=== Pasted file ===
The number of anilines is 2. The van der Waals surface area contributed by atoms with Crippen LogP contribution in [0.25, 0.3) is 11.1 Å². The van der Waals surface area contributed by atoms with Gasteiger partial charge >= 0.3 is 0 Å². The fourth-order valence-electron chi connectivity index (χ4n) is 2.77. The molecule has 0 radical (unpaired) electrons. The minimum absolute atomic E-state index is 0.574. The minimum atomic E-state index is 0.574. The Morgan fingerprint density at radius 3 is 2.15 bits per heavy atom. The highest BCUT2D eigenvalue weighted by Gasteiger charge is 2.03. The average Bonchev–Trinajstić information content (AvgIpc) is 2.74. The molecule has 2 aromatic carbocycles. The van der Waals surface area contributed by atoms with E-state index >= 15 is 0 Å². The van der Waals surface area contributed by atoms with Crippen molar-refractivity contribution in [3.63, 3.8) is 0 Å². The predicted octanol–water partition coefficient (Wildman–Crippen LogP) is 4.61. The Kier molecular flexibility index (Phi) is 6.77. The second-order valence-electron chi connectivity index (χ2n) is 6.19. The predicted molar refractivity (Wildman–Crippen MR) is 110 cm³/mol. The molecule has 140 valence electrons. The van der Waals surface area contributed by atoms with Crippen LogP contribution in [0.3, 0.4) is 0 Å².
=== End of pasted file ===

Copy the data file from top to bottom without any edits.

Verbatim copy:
The number of anilines is 2. The van der Waals surface area contributed by atoms with Crippen LogP contribution in [0.25, 0.3) is 11.1 Å². The van der Waals surface area contributed by atoms with Gasteiger partial charge >= 0.3 is 0 Å². The fourth-order valence-electron chi connectivity index (χ4n) is 2.77. The molecule has 0 radical (unpaired) electrons. The minimum absolute atomic E-state index is 0.574. The minimum atomic E-state index is 0.574. The Morgan fingerprint density at radius 3 is 2.15 bits per heavy atom. The highest BCUT2D eigenvalue weighted by Gasteiger charge is 2.03. The average Bonchev–Trinajstić information content (AvgIpc) is 2.74. The molecule has 2 aromatic carbocycles. The van der Waals surface area contributed by atoms with E-state index >= 15 is 0 Å². The van der Waals surface area contributed by atoms with Crippen molar-refractivity contribution in [3.63, 3.8) is 0 Å². The predicted octanol–water partition coefficient (Wildman–Crippen LogP) is 4.61. The Kier molecular flexibility index (Phi) is 6.77. The second-order valence-electron chi connectivity index (χ2n) is 6.19. The predicted molar refractivity (Wildman–Crippen MR) is 110 cm³/mol. The molecule has 140 valence electrons. The van der Waals surface area contributed by atoms with Crippen LogP contribution in [0.3, 0.4) is 0 Å².